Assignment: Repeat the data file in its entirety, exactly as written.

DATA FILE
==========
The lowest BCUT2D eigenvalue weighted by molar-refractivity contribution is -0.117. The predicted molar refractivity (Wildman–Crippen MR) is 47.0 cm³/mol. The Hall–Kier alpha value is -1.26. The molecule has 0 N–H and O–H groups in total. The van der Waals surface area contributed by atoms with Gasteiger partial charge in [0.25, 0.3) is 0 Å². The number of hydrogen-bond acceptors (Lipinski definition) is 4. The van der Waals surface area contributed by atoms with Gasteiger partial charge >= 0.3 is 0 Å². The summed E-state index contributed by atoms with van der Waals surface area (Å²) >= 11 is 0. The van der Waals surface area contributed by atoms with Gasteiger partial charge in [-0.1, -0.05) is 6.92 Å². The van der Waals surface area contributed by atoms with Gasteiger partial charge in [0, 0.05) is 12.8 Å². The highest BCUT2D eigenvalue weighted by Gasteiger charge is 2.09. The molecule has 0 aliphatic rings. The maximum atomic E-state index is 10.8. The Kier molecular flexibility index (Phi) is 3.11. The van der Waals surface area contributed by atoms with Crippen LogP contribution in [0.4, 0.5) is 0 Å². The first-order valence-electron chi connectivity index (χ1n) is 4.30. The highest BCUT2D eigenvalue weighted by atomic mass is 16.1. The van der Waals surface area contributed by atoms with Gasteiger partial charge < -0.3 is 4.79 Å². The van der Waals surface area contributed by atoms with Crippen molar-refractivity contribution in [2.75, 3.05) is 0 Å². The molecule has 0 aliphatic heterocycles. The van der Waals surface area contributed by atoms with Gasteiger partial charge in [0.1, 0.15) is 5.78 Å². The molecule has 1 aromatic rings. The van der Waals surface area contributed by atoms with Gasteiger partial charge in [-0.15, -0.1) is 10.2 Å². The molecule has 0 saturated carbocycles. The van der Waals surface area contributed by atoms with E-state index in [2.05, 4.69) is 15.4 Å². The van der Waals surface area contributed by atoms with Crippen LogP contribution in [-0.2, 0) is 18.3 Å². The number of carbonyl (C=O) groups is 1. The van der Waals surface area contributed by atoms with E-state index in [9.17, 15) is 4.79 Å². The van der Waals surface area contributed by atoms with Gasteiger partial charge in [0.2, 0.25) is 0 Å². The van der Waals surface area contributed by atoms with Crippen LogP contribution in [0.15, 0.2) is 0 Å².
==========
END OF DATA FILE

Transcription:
The lowest BCUT2D eigenvalue weighted by molar-refractivity contribution is -0.117. The predicted molar refractivity (Wildman–Crippen MR) is 47.0 cm³/mol. The Hall–Kier alpha value is -1.26. The molecule has 0 N–H and O–H groups in total. The van der Waals surface area contributed by atoms with Gasteiger partial charge in [0.25, 0.3) is 0 Å². The number of hydrogen-bond acceptors (Lipinski definition) is 4. The van der Waals surface area contributed by atoms with Gasteiger partial charge >= 0.3 is 0 Å². The summed E-state index contributed by atoms with van der Waals surface area (Å²) >= 11 is 0. The van der Waals surface area contributed by atoms with Gasteiger partial charge in [-0.1, -0.05) is 6.92 Å². The van der Waals surface area contributed by atoms with Gasteiger partial charge in [0, 0.05) is 12.8 Å². The highest BCUT2D eigenvalue weighted by Gasteiger charge is 2.09. The molecule has 0 aliphatic rings. The maximum atomic E-state index is 10.8. The Kier molecular flexibility index (Phi) is 3.11. The van der Waals surface area contributed by atoms with Crippen LogP contribution in [0.4, 0.5) is 0 Å². The first-order valence-electron chi connectivity index (χ1n) is 4.30. The highest BCUT2D eigenvalue weighted by atomic mass is 16.1. The van der Waals surface area contributed by atoms with Gasteiger partial charge < -0.3 is 4.79 Å². The van der Waals surface area contributed by atoms with Crippen molar-refractivity contribution in [2.75, 3.05) is 0 Å². The molecule has 0 aliphatic heterocycles. The van der Waals surface area contributed by atoms with Gasteiger partial charge in [0.1, 0.15) is 5.78 Å². The molecule has 1 aromatic rings. The van der Waals surface area contributed by atoms with Gasteiger partial charge in [-0.15, -0.1) is 10.2 Å². The molecule has 0 saturated carbocycles. The van der Waals surface area contributed by atoms with E-state index in [2.05, 4.69) is 15.4 Å². The van der Waals surface area contributed by atoms with Crippen LogP contribution in [-0.2, 0) is 18.3 Å². The number of carbonyl (C=O) groups is 1. The van der Waals surface area contributed by atoms with E-state index in [9.17, 15) is 4.79 Å². The van der Waals surface area contributed by atoms with Gasteiger partial charge in [0.2, 0.25) is 0 Å². The van der Waals surface area contributed by atoms with Crippen LogP contribution in [0.15, 0.2) is 0 Å².